precedent” not subject to tolling); cf. Am. Home Assururance Co. v. Kuehne & Nagel (A.G. &
Co.) KG, 544 F. Supp. 2d 261, 263 (S.D.N.Y. 2008) (although not addressing availability of
tolling, finding that “the two-year period of limitation constitutes a condition precedent---an
absolute bar---to bringing suit”) (quotation marks omitted); but see Smith-Ligpn v. British
Airways Worldwide, Civ. Action No. 11-7437, 2012 WL 1382468, at *3 (E.D. Pa. Apr. 20,
2012) (referring to two-year limitation as a “statute of limitations” that is a “condition precedent
to bringing suit”).
In his opposition papers, plaintiff does not directly address the line of cases holding that
the two-year limitation provision is a condition precedent not subject to tolling. Instead, he relies
principally on a pre-Fishman case from the Southern District of New York and an unreported
2010 case from the Middle District of North Carolina---both of which touched on the interaction
of the two-year treaty period with section 108(c) of the Bankruptcy Code. In the first of those
cases, New Pentax Film, Inc. v. Trans World Airlines, Inc., 936 F. Supp. 142 (S.D.N.Y. 1996),
the court considered the effect of section 108(c) of the Bankruptcy Code on the two-year
limitation in Article 29 of the Warsaw Convention. Although referring to the two-year limitation
as a “statute of limitations,” the court recognized that the drafters of the Warsaw Convention did
not intend Article 29 to allow for tolling. Id. at 146. However, it found that section 108(c) did
not serve to toll the applicable statute of limitations but rather that it served to extend the
applicable time deadline until 30 days after notice of the termination of a bankruptcy stay. Id. at
146-47 (“Section 108(c) thus serves to solidly preserve the rights of a party stayed from
commencing or continuing an action against the debtor because of the bankruptcy case.”)
(quotation marks omitted). The court further found that, because the Bankruptcy Code was not a
“local law” but a federal law on equal footing with the Warsaw Convention, the “last in time”
principle would apply to the extent that section 108(c) and Article 29 were in conflict. Id. at 147.
Accordingly, the Bankruptcy Code, which was enacted more than 40 years after the Warsaw
Convention, would prevail, and section 108(c) would extend the deadline for a plaintiff filing
suit under the Warsaw Convention until 30 days after the termination of the stay related to a
defendant’s bankruptcy. Id.
Although New Pentax Film addressed almost the identical issue that the court now faces,
the decision in that case does not control the analysis here. First, to the extent New Pentax Film
relied on the “last in time” principle, the result would now be reversed because the Montreal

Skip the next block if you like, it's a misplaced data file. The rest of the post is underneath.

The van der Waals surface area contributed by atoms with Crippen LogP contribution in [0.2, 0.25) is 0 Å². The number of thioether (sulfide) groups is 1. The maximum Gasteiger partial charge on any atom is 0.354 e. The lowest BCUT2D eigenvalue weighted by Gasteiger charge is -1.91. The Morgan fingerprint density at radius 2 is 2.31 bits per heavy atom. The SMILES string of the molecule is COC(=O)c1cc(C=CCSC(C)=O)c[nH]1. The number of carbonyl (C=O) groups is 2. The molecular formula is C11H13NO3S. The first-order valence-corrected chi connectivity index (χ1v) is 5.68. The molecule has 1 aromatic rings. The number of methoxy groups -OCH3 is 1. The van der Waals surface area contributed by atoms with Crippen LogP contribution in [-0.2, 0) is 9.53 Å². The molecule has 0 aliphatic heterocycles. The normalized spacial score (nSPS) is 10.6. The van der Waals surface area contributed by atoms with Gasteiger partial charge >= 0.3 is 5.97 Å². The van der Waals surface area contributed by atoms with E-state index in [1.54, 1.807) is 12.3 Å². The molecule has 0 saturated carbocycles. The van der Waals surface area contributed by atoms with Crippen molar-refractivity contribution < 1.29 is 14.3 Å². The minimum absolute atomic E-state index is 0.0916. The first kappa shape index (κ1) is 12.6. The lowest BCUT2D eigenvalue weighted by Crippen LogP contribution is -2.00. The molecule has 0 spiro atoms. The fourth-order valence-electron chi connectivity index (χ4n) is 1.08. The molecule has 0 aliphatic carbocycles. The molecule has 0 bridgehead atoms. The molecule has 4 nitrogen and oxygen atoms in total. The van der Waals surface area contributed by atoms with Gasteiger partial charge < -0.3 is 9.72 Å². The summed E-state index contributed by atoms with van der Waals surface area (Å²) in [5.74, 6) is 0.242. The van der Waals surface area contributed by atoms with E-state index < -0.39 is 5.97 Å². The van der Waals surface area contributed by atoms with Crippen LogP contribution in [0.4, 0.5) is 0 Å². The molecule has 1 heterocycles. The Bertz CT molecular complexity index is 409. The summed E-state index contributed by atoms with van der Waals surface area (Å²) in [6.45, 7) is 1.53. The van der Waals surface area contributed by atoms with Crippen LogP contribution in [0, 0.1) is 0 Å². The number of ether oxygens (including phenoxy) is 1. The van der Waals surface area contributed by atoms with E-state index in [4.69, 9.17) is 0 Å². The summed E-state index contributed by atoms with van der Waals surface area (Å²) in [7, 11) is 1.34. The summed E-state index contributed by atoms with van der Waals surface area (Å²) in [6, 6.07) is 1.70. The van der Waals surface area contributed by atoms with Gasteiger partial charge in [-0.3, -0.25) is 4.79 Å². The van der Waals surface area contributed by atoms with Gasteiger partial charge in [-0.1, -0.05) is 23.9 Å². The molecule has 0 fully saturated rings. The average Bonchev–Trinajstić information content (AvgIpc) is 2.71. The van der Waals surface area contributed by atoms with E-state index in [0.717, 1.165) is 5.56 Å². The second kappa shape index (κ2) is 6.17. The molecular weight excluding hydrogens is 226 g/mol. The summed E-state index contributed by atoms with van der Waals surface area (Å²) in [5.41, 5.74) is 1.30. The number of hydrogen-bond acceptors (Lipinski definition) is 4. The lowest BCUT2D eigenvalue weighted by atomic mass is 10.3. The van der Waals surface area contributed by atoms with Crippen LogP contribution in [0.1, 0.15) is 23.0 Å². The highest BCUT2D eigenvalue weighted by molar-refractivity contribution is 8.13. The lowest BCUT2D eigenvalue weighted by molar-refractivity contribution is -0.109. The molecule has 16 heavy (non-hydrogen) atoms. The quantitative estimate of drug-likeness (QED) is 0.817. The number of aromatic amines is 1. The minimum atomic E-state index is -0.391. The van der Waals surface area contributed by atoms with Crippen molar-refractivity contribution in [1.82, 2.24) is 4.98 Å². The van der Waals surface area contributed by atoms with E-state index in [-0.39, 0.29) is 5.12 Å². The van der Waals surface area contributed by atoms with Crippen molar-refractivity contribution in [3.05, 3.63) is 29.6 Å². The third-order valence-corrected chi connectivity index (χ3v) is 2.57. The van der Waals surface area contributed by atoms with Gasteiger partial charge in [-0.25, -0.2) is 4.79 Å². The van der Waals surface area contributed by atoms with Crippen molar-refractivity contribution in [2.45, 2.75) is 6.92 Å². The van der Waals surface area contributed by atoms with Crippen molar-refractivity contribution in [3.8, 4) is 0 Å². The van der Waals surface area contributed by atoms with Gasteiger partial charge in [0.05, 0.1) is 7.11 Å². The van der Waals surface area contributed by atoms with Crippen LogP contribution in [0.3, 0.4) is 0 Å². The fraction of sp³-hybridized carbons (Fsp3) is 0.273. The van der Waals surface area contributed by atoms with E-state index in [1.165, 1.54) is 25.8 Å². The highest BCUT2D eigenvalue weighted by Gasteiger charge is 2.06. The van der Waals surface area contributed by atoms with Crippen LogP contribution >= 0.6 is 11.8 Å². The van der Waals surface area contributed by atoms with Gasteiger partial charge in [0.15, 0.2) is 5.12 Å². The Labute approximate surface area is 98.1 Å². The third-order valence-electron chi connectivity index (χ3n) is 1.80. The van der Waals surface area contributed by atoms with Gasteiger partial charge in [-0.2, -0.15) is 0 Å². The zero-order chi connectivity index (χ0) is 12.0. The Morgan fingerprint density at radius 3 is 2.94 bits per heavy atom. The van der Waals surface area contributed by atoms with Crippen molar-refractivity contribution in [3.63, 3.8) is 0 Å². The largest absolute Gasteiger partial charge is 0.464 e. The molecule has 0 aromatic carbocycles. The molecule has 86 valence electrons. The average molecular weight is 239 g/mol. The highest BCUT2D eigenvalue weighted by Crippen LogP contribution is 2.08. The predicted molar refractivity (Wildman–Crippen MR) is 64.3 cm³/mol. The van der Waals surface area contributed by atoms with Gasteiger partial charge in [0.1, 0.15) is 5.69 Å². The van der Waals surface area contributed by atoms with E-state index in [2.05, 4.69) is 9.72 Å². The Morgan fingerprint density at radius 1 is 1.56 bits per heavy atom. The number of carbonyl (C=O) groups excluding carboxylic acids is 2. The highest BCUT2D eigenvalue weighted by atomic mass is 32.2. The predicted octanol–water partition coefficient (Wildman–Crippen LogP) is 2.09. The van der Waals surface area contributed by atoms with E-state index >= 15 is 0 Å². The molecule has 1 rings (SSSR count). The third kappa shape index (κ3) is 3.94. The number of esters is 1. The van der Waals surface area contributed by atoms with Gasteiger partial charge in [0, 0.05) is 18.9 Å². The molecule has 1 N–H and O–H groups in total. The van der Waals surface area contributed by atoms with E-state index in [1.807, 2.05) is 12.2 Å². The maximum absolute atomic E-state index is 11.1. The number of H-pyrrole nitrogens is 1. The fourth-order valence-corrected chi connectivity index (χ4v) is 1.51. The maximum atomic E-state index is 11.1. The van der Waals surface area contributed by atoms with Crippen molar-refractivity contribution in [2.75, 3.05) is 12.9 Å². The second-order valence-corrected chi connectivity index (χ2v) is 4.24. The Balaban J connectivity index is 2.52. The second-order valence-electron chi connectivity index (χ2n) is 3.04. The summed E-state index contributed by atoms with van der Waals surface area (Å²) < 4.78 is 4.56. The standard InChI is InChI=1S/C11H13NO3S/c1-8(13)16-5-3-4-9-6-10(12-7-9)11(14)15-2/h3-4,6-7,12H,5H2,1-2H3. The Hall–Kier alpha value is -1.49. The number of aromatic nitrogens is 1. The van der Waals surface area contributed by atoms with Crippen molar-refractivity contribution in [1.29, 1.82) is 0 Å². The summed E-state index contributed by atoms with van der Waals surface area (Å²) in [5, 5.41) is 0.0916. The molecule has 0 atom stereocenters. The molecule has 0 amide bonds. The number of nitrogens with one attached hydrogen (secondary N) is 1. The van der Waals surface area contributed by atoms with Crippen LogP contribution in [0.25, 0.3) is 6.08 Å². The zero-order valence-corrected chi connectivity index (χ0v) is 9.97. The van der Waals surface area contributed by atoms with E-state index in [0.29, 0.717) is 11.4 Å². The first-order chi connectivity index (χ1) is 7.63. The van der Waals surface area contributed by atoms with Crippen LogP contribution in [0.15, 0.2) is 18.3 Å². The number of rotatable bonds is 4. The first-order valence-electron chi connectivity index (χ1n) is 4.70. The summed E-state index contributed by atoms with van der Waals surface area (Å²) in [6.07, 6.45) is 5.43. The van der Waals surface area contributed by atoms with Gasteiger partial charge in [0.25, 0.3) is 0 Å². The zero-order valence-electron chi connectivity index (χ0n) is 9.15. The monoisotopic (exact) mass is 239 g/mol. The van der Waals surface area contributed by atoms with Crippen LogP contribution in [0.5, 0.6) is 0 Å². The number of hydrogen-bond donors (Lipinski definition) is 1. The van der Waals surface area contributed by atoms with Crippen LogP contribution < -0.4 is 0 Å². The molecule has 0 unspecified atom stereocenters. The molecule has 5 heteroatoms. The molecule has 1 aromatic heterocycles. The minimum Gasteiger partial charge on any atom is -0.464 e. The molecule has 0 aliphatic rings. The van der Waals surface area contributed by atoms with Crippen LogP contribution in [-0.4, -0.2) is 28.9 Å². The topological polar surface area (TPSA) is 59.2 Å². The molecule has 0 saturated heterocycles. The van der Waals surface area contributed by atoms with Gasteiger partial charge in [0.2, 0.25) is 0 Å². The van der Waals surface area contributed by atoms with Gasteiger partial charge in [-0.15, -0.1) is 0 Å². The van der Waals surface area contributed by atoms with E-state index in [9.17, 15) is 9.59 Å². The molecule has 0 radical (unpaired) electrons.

Convention came into effect in 2003, which was well after the enactment of the Bankruptcy
Code and section 108(c). Second, the court in New Pentax Film treated Article 29’s two-year
limitation period as a statute of limitations, but two years later the Second Circuit held in
Fishman that it was in fact a “condition precedent to suit.” This court must consider the extent to
which the Second Circuit’s characterization of the two-year limitation as a condition precedent
should alter the outcome, especially since the reasoning in New Pentax Film looked to the
interaction of section 108(c) with statutes of limitations in other non-treaty contexts. Id. at 147.
The second, unreported case that plaintiff invokes, Okeke v. Northwest Airlines, Inc., No.
1:07CV538, 2010 WL 780167 (M.D.N.C. Feb. 26, 2010), dealt with Article 35 of the Montreal
Convention. In that case, the court rejected the plaintiff’s contention that section 108(c) operated
to toll the Article 35 period in the manner of a typical tolling provision, i.e., by stopping the
clock on the statute of limitations upon the bankruptcy filing and starting the clock again upon
lifting of the bankruptcy stay. Id. at *6. The court reiterated that, under the plain language of
section 108(c), the plaintiff would only have until the later of either (1) 30 days after the
termination of the stay or (2) the date that the two-year limitations period would otherwise expire
in the absence of section 108(c). Id. The court cited New Pentax Film for the proposition that
the plaintiff could “avail herself of the [section 108(c)] 30-day extension of the limitation period
. . . if that extension is helpful to her.” Id. However, the opinion provided no discussion of why
section 108(c) should be treated differently from other tolling provisions that do not apply under
Article 35. In Okeke, the court assumed that the holding in New Pentax Film was correct
without addressing the tension between section 108(c) and the prevailing interpretation of Article
35. In any event, the issue was not determinative in that case because the two-year limitation
period ended later than 30 days from the termination of the stay. Id.
Although not cited by plaintiff, another case from the Eighth Circuit---decided under
Article 29 of the Warsaw Convention--- also assumed that section 108(c) would operate to
extend the two-year limitation period for 30 days after termination of a stay. In Husmann v.
Trans World Airlines, Inc., 169 F.3d 1151 (8th Cir. 1999), the plaintiff argued that a Missouri
law providing for tolling during bankruptcy should apply under Article 29. The Eighth Circuit
relied on Fishman’s characterization of Article 29 as a “condition precedent to suit” to reject
plaintiff’s argument. Id. at 1154. Nonetheless, with regards to the operation of section 108(c),
the Eighth Circuit stated:
The Bankruptcy Code does not provide that a statute of limitations is tolled during
the period of bankruptcy. It provides that the action must be commenced within
thirty days after notice of the termination or expiration of the stay. In this case,